We don’t even have to go to Texas to see the trend.
The New York Times story reported that US office leasing fell 36% in 2020 from the previous year. But the Seattle area became the top destination for tech firms leasing large office space operated by companies that grew during the pandemic. At the time, these companies apparently expected employees to return to the office.
The trouble for Downtown Seattle is that most of the new action is on the Eastside, especially in Bellevue. Amazon alone intends to add 25,000 employees there, while Microsoft is expanding to 17 buildings and 8,000 in Redmond.
It should come as no surprise that Seattle has made itself less competitive in this area by passing a business tax that applies to higher salaries on nearly 800 companies (though sold as “Amazon Tax”).
At the same time, crime is on the rise, and is increasingly tolerated by City Hall. So has homelessness, which has reportedly gotten worse despite crores being spent to address it. These are city-wide problems, but most of them are felt in the city.
Surprisingly – at least compared to most cities I am familiar with – crime is not an election issue.
Earlier this month, Weyerhaeuser said it would delay returning employees to its Pioneer Square headquarters without “significant and continuous improvements to neighborhood security.”
They are hardly alone. Downtown IGA Kress and Bergman Luggage were among those that closed because employees feared downtown. The extension of Pine Past Benaroya Hall to Third Avenue is a zombie-film of abusers, tent dwellers, and verbal threats.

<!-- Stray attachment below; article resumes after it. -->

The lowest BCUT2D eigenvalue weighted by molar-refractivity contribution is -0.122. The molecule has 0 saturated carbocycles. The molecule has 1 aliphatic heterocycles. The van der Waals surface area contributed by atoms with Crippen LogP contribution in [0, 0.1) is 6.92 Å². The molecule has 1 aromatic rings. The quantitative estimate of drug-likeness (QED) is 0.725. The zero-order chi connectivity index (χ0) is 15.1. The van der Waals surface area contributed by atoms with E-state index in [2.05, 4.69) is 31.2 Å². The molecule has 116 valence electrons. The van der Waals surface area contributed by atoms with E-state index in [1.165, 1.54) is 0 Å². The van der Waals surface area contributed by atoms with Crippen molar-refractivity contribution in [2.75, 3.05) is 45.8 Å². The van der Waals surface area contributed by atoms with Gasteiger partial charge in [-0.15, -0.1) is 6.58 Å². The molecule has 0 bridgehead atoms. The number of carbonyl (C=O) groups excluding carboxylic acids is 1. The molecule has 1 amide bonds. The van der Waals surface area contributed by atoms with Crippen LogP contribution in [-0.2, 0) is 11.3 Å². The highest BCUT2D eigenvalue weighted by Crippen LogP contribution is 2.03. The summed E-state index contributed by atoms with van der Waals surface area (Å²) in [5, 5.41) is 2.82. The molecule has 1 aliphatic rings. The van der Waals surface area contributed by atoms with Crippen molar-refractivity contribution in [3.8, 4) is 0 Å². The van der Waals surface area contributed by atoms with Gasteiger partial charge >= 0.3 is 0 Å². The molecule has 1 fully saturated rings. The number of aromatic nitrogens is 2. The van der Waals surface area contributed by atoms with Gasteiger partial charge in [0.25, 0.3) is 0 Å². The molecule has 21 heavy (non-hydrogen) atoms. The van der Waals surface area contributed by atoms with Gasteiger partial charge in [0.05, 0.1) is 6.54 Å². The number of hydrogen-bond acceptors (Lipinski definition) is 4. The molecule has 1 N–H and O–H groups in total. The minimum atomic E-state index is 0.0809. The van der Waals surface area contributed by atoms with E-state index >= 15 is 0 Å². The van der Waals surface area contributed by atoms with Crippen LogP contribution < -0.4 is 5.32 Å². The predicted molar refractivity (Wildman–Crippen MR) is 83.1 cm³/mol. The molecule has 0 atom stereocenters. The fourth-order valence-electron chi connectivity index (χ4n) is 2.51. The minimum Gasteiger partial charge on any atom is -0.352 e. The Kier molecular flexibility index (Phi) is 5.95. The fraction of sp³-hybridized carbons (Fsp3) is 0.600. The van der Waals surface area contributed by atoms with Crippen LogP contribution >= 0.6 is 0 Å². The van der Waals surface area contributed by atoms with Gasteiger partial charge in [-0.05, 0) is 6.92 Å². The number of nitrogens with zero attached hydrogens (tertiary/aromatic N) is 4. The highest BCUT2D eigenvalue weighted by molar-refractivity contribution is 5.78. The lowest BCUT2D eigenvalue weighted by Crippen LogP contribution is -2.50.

My colleague Paul Roberts wrote, “Some Pioneer Square businesses welcomed the news of Weerheuser’s delay, adding that it could be a wake-up call for city officials, in what some businessmen say is the iconic neighborhood. But not enough attention or resources have been given.”
Darcy Hanson, whose Merchant Café and Saloon is across Yeisler Way from a tent tent, told her, “I’m glad they said that, because you know what? They’ll look at Weerhauser.”
I think The city council’s left-wing majority sees big business as a class enemy. Mayoral candidate M. Lorena Gonzalez turned down the Downtown Seattle Association candidate questionnaire.
He implies that the city is no different from any other part of the city, even though it generates most of the city’s business taxes and was home to 328,000 jobs pre-COVID. It is home to the region’s cultural and sports venue. And more than 84,000 Seattleites live there.
Meanwhile, city attorney candidate Nicole Thomas-Kennedy, running as an “abolitionist,” will essentially stop prosecuting several categories of crime for which she accuses poverty or disability. Victorious, she will not provide any protection to companies or employees hoping to return to office here.
The difference couldn’t be more pronounced with Eastside or work more powerfully against Seattle.
It is impossible to know when the pandemic will be under control. But if Seattle’s central business district is mortally wounded, it won’t be because of COVID-19.